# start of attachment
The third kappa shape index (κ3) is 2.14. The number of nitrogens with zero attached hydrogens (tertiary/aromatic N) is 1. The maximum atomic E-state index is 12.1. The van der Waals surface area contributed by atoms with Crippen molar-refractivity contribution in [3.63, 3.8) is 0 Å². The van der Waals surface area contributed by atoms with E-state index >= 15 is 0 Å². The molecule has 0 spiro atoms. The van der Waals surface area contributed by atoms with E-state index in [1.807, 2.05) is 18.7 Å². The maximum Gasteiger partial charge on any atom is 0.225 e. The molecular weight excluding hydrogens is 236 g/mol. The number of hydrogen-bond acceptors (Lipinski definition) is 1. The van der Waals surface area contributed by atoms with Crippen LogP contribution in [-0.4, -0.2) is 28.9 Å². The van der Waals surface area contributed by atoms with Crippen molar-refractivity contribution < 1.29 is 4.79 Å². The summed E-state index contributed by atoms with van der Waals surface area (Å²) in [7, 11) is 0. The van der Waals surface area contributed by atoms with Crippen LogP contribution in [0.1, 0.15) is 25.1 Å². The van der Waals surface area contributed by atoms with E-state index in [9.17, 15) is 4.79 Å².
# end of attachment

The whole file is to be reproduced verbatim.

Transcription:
The third kappa shape index (κ3) is 2.14. The number of nitrogens with zero attached hydrogens (tertiary/aromatic N) is 1. The maximum atomic E-state index is 12.1. The van der Waals surface area contributed by atoms with Crippen molar-refractivity contribution in [3.63, 3.8) is 0 Å². The van der Waals surface area contributed by atoms with E-state index >= 15 is 0 Å². The molecule has 0 spiro atoms. The van der Waals surface area contributed by atoms with E-state index in [1.807, 2.05) is 18.7 Å². The maximum Gasteiger partial charge on any atom is 0.225 e. The molecular weight excluding hydrogens is 236 g/mol. The number of hydrogen-bond acceptors (Lipinski definition) is 1. The van der Waals surface area contributed by atoms with Crippen LogP contribution in [-0.4, -0.2) is 28.9 Å². The van der Waals surface area contributed by atoms with Crippen molar-refractivity contribution < 1.29 is 4.79 Å². The summed E-state index contributed by atoms with van der Waals surface area (Å²) in [7, 11) is 0. The van der Waals surface area contributed by atoms with Crippen LogP contribution in [0.1, 0.15) is 25.1 Å². The van der Waals surface area contributed by atoms with E-state index in [9.17, 15) is 4.79 Å².